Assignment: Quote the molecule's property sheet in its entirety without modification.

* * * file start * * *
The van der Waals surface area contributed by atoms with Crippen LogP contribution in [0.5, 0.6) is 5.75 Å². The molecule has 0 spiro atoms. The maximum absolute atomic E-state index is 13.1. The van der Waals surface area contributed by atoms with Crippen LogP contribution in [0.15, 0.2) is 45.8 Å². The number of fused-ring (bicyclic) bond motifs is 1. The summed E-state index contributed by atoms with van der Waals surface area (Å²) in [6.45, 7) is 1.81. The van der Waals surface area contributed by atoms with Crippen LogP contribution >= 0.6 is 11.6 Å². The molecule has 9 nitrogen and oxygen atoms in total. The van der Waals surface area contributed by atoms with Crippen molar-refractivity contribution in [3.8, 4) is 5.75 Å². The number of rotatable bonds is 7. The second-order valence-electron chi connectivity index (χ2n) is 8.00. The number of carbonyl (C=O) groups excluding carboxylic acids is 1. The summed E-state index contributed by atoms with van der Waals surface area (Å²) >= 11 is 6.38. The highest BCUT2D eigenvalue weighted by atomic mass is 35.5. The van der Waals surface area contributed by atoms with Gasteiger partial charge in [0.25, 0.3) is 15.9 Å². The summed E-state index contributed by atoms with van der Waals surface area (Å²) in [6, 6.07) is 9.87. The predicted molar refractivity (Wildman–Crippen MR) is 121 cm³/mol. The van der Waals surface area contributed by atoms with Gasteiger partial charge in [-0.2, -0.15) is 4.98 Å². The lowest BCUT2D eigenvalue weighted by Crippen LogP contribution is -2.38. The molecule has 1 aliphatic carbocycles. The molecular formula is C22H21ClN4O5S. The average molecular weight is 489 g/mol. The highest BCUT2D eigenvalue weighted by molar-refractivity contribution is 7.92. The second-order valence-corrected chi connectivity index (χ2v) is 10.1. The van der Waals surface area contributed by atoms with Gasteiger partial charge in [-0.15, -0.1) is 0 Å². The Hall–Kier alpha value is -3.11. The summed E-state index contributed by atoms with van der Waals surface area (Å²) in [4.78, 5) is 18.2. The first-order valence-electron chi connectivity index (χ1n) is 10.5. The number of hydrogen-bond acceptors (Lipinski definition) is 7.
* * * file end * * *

The van der Waals surface area contributed by atoms with Crippen LogP contribution in [0.5, 0.6) is 5.75 Å². The molecule has 0 spiro atoms. The maximum absolute atomic E-state index is 13.1. The van der Waals surface area contributed by atoms with Crippen LogP contribution in [0.15, 0.2) is 45.8 Å². The number of fused-ring (bicyclic) bond motifs is 1. The summed E-state index contributed by atoms with van der Waals surface area (Å²) in [6.45, 7) is 1.81. The van der Waals surface area contributed by atoms with Crippen LogP contribution >= 0.6 is 11.6 Å². The molecule has 9 nitrogen and oxygen atoms in total. The van der Waals surface area contributed by atoms with Crippen molar-refractivity contribution in [3.8, 4) is 5.75 Å². The number of rotatable bonds is 7. The second-order valence-electron chi connectivity index (χ2n) is 8.00. The number of carbonyl (C=O) groups excluding carboxylic acids is 1. The summed E-state index contributed by atoms with van der Waals surface area (Å²) >= 11 is 6.38. The highest BCUT2D eigenvalue weighted by atomic mass is 35.5. The van der Waals surface area contributed by atoms with Gasteiger partial charge in [0.25, 0.3) is 15.9 Å². The summed E-state index contributed by atoms with van der Waals surface area (Å²) in [6, 6.07) is 9.87. The predicted molar refractivity (Wildman–Crippen MR) is 121 cm³/mol. The van der Waals surface area contributed by atoms with Gasteiger partial charge in [-0.2, -0.15) is 4.98 Å². The lowest BCUT2D eigenvalue weighted by Crippen LogP contribution is -2.38. The molecule has 1 aliphatic carbocycles. The molecular formula is C22H21ClN4O5S. The average molecular weight is 489 g/mol. The highest BCUT2D eigenvalue weighted by molar-refractivity contribution is 7.92. The second-order valence-corrected chi connectivity index (χ2v) is 10.1. The van der Waals surface area contributed by atoms with Gasteiger partial charge in [-0.15, -0.1) is 0 Å². The Hall–Kier alpha value is -3.11. The summed E-state index contributed by atoms with van der Waals surface area (Å²) in [4.78, 5) is 18.2. The first-order valence-electron chi connectivity index (χ1n) is 10.5. The number of hydrogen-bond acceptors (Lipinski definition) is 7.